To Build a Better Vignette.
The vignette is a fabulous post-processing effect in today’s image style library. When done well, it draws attention to the key parts of an image composition by subtly darkening less important areas. When done poorly, you just look like you’re trying too hard… :-P
If you’re using Adobe Lightroom for your image cataloging/processing solution you have a vignetting option built right in. It works, but really, it’s not my favorite. Today I want to show you a little bit more complicated way that gives far better results. I still use Photoshop CS3 Extended, so if you are using Photoshop Elements or PS CS4 you may need to do some translation…
-Open a portrait in Photoshop and grab a selection tool. (You will see as we move on that with this method you can create vignettes of any shape or size.) For now let’s use the Rectangular Marquee tool (M).
-Create a selection about 25% bigger than the face/upper body of your portrait.
-Feather the selection. (CTRL+ALT+D or CMD+OPT+D) For high-resolution images use a setting of 250 pixels. For low resolution images you will have to play around to find a good blend.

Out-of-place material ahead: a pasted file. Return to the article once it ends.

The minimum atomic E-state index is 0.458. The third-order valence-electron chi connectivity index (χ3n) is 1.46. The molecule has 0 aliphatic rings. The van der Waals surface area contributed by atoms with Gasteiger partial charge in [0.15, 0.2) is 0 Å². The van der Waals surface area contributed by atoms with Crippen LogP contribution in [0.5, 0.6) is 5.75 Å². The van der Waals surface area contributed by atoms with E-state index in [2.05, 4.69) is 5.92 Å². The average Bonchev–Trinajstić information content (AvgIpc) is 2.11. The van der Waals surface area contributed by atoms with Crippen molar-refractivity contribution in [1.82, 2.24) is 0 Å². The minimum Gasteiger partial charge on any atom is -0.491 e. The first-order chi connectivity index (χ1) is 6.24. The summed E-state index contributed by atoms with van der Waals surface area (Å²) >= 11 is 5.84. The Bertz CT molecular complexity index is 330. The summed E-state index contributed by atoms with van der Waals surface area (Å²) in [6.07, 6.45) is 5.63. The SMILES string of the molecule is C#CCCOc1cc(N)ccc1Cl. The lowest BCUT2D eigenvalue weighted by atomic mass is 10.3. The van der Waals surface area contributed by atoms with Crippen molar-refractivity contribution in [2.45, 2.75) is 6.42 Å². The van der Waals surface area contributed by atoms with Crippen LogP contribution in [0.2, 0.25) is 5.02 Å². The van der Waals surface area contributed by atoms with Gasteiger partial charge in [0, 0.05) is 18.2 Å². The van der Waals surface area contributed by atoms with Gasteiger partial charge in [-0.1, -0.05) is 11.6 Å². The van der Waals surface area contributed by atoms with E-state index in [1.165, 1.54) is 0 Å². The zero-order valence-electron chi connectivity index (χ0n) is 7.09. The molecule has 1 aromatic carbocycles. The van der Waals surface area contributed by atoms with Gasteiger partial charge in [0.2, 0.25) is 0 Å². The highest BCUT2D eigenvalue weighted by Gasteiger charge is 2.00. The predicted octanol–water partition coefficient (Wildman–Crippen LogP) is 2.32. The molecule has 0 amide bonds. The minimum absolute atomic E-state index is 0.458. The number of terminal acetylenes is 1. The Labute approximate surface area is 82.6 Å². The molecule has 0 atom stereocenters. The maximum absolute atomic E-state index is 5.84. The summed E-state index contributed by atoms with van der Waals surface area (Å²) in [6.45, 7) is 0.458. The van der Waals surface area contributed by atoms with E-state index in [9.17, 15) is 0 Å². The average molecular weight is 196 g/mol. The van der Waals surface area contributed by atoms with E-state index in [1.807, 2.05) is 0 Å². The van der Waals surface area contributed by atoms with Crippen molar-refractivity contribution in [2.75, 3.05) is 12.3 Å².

-Invert the selection. (CTRL+SHIFT+I or CMD+SHIFT+I)
-Duplicate your layer. (CTRL+J or CMD+J) Note: this doesn’t work if you go up to Layer>Duplicate Layer. Use the shortcut and we will all be happier!
-Go to your Layers Palette and change the blending mode from Normal to Multiply. Use the Opacity slider to dial back the intensity if the vignette is too strong. Want it stronger? Duplicate your layer again!
You can think of the Multiply blending mode as doing the same thing as running an image through an inkjet printer more than once. Unlike the vignette option in Lightroom, which just adds a black overlay, the Multiply vignette takes the actual tones and colors and intensifies them. Areas of your image that are bright will not be affected by this mode very much at all, while dark areas will become quite intense.
My friend Judson. This image was color corrected in Adobe Photoshop Lightroom and has no vignetting applied.
Image 2 has the same color correction and a vignette from Adobe Photoshop Lightroom. This isn't bad, and I would even go so far as to say that the Lightroom vignette makes the image look decidedly better.
Image 3 has the same color correction from Adobe Photoshop Lightroom but has been vignetted with the technique described above. Note the subtle drawing of your attention to his face by darkening the edges without the noticeable black overlay in Image 2.
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